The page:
About a week ago, I had the honor of meeting U.S. Marine Corps Sgt. Andrew Tahmooressi, two-time Afghanistan war veteran, son, and proud American. I thanked him for his service to our country. Unfortunately, our meeting took place in a prison in Mexico, where he has been held since the 31st of March. Andrew was arrested at the Mexican border after mistakenly driving there in his truck packed with all of his earthly possessions, including three legally acquired and registered firearms that happen to be illegal to possess in Mexico. Andrew wasn’t trying to enter Mexico; he simply got lost and was funneled by the highway into Mexico, with nowhere to turn around.
Andrew is not the first American to run afoul of the laws of a foreign country, and he certainly will not be the last. But Andrew is no ordinary American; he is a U.S. Marine who served the United States with valor and honor. Andrew’s selfless service resulted in injuries sustained in a roadside bomb blast, and a Post-Traumatic Stress Disorder (PTSD) diagnosis. While the prison where he has been recently moved is less stressful for Andrew, he was originally locked up in the over-crowded and violent La Mesa prison in Tijuana. His time in the dreadful La Mesa prison exacerbated his PTSD and led to a suicide attempt. Fortunately, I found Andrew to be in good spirits when I visited him at the new prison. Andrew and I spent some time talking about his new attorney, and he confirmed to me that he feels comfortable with him. We also discussed how important it is for him to stay physically active while waiting for his release, and he assured me he works out daily to stay physically and mentally strong. Finally, I shared that one of his fellow Marines with whom he served, Robert Buchanan, stopped by my office and told me that Sgt. Tahmooressi was one of the finest Marines he had served with. And that is saying a lot!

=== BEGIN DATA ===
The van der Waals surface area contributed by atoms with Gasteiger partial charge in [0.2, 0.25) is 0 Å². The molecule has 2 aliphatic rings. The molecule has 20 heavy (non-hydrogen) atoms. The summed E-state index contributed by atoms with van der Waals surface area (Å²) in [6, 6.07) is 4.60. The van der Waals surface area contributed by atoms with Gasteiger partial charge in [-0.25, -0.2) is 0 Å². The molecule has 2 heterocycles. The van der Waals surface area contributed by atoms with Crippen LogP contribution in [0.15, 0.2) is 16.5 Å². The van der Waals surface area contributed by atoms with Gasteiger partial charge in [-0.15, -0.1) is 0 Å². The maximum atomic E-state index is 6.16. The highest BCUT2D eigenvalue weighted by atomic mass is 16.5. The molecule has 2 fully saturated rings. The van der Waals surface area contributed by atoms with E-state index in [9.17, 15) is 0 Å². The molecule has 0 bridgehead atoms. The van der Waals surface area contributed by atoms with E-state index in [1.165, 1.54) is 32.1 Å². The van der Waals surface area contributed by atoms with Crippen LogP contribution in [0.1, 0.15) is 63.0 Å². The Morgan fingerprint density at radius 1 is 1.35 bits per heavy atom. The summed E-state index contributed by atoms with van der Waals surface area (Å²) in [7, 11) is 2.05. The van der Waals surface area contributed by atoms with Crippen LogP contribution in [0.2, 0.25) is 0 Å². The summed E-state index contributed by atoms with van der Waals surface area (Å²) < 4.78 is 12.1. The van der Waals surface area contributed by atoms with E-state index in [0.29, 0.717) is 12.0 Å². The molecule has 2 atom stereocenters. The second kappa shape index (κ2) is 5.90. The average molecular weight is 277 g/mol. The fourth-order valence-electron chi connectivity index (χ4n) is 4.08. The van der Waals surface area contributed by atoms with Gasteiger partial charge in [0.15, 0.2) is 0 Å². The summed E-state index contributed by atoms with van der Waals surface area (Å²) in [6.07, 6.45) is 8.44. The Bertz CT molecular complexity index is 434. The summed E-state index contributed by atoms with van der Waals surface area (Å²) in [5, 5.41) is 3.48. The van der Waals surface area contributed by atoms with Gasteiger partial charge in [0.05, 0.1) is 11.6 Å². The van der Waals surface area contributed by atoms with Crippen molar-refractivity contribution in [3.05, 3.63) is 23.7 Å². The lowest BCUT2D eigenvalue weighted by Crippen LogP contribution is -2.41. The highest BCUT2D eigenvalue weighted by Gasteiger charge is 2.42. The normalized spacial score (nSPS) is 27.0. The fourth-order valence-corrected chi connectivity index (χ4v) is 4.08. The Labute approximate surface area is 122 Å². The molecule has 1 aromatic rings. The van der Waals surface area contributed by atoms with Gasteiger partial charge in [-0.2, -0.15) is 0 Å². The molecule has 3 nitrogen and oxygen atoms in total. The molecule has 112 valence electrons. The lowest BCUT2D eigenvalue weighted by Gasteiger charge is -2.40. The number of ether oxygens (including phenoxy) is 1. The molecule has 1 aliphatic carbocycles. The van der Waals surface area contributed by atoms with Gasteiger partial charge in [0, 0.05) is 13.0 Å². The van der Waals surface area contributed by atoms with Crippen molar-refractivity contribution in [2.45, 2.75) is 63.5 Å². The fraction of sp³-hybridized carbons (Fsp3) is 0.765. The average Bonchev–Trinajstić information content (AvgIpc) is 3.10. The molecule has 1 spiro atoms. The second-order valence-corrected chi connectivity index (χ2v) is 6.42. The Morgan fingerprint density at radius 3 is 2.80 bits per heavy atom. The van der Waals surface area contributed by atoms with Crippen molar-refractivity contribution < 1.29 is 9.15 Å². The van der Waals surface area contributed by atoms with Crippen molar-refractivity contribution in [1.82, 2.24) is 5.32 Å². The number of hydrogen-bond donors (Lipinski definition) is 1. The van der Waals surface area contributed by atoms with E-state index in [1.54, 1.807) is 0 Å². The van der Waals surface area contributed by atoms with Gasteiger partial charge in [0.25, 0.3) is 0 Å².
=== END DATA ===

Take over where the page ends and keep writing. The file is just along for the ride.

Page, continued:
As Chairman of the House Committee on Foreign Affairs, I had been tracking Sgt. Tahmooressi case and instructed my staff to engage closely with the State Department to be sure we were doing all we could for him. I personally appealed to the Mexican Foreign Minister to express my concern and to ask that Andrew’s case be resolved immediately so that he can come home to begin his needed PTSD treatment.
I also personally raised this matter in a conversation with Vice President Biden in recent weeks.
As we all know, President Obama negotiated with terrorists in Afghanistan for the return of Army Sgt. Bowe Bergdahl. Yet, our president could not find the time between golfing and constant fund-raising to call the President of Mexico, our neighbor and ally, to ask him to ensure Sgt. Tahmooressi’s expedited return so that he can begin his post-war recovery. Indeed, in a recent phone call President Obama had with the Mexican president, he made no mention of Andrew, his PTSD, or the need to get him home. Absent White House leadership, it is incumbent upon those of us in Congress to stay engaged with our neighbors in Mexico, to continue pressing for an expedited Mexican court hearing for Andrew, and to appeal to the Mexicans’ sense of fairness and humanity. I am in good company, with Rep. Matt Salmon (R-AZ), Rep. Duncan Hunter (R-CA) , and others focused on doing all we can to get this Marine home. I am hopeful and persistent, and I will not forget. Andrew Tahmooressi is an American hero who simply took a wrong turn on the highway, and deserves our dedicated efforts to get him home. God willing, he will be home very soon.
Rep. Royce represents California’s 39th District in Congress. He is the Chairman of the House Foreign Affairs Committee.